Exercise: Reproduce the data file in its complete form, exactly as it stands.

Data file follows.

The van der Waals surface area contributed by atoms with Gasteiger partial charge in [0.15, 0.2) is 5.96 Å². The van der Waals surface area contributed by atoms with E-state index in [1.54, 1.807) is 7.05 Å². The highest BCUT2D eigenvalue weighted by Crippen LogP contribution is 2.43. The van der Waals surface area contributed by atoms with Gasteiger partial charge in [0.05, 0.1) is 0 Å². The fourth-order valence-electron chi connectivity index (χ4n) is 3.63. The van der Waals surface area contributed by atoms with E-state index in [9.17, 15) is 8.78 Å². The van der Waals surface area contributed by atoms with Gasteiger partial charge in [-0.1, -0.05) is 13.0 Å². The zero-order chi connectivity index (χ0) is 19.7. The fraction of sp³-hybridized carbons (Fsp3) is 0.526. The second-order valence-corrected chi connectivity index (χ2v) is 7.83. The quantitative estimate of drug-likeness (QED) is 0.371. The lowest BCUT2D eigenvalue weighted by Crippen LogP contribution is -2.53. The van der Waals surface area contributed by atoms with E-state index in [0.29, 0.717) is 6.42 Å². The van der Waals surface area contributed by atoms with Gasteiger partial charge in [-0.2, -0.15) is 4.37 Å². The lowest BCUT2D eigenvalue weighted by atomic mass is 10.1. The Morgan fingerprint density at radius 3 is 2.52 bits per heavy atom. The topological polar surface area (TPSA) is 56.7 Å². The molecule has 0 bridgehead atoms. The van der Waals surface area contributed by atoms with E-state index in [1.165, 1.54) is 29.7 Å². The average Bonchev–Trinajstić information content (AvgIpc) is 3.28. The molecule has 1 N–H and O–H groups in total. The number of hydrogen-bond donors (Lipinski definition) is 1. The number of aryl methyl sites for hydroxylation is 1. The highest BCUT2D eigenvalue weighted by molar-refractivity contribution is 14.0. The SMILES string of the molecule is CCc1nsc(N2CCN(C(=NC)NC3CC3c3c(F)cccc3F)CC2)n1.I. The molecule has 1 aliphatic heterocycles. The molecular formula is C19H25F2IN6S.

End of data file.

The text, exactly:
The van der Waals surface area contributed by atoms with Gasteiger partial charge in [0.15, 0.2) is 5.96 Å². The van der Waals surface area contributed by atoms with E-state index in [1.54, 1.807) is 7.05 Å². The highest BCUT2D eigenvalue weighted by Crippen LogP contribution is 2.43. The van der Waals surface area contributed by atoms with Gasteiger partial charge in [0.05, 0.1) is 0 Å². The fourth-order valence-electron chi connectivity index (χ4n) is 3.63. The van der Waals surface area contributed by atoms with E-state index in [9.17, 15) is 8.78 Å². The van der Waals surface area contributed by atoms with Gasteiger partial charge in [-0.1, -0.05) is 13.0 Å². The zero-order chi connectivity index (χ0) is 19.7. The fraction of sp³-hybridized carbons (Fsp3) is 0.526. The second-order valence-corrected chi connectivity index (χ2v) is 7.83. The quantitative estimate of drug-likeness (QED) is 0.371. The lowest BCUT2D eigenvalue weighted by Crippen LogP contribution is -2.53. The van der Waals surface area contributed by atoms with E-state index in [0.29, 0.717) is 6.42 Å². The van der Waals surface area contributed by atoms with Gasteiger partial charge in [-0.2, -0.15) is 4.37 Å². The lowest BCUT2D eigenvalue weighted by atomic mass is 10.1. The Morgan fingerprint density at radius 3 is 2.52 bits per heavy atom. The topological polar surface area (TPSA) is 56.7 Å². The molecule has 0 bridgehead atoms. The van der Waals surface area contributed by atoms with E-state index in [1.165, 1.54) is 29.7 Å². The average Bonchev–Trinajstić information content (AvgIpc) is 3.28. The molecule has 1 N–H and O–H groups in total. The number of hydrogen-bond donors (Lipinski definition) is 1. The number of aryl methyl sites for hydroxylation is 1. The highest BCUT2D eigenvalue weighted by molar-refractivity contribution is 14.0. The SMILES string of the molecule is CCc1nsc(N2CCN(C(=NC)NC3CC3c3c(F)cccc3F)CC2)n1.I. The molecule has 1 aliphatic heterocycles. The molecular formula is C19H25F2IN6S.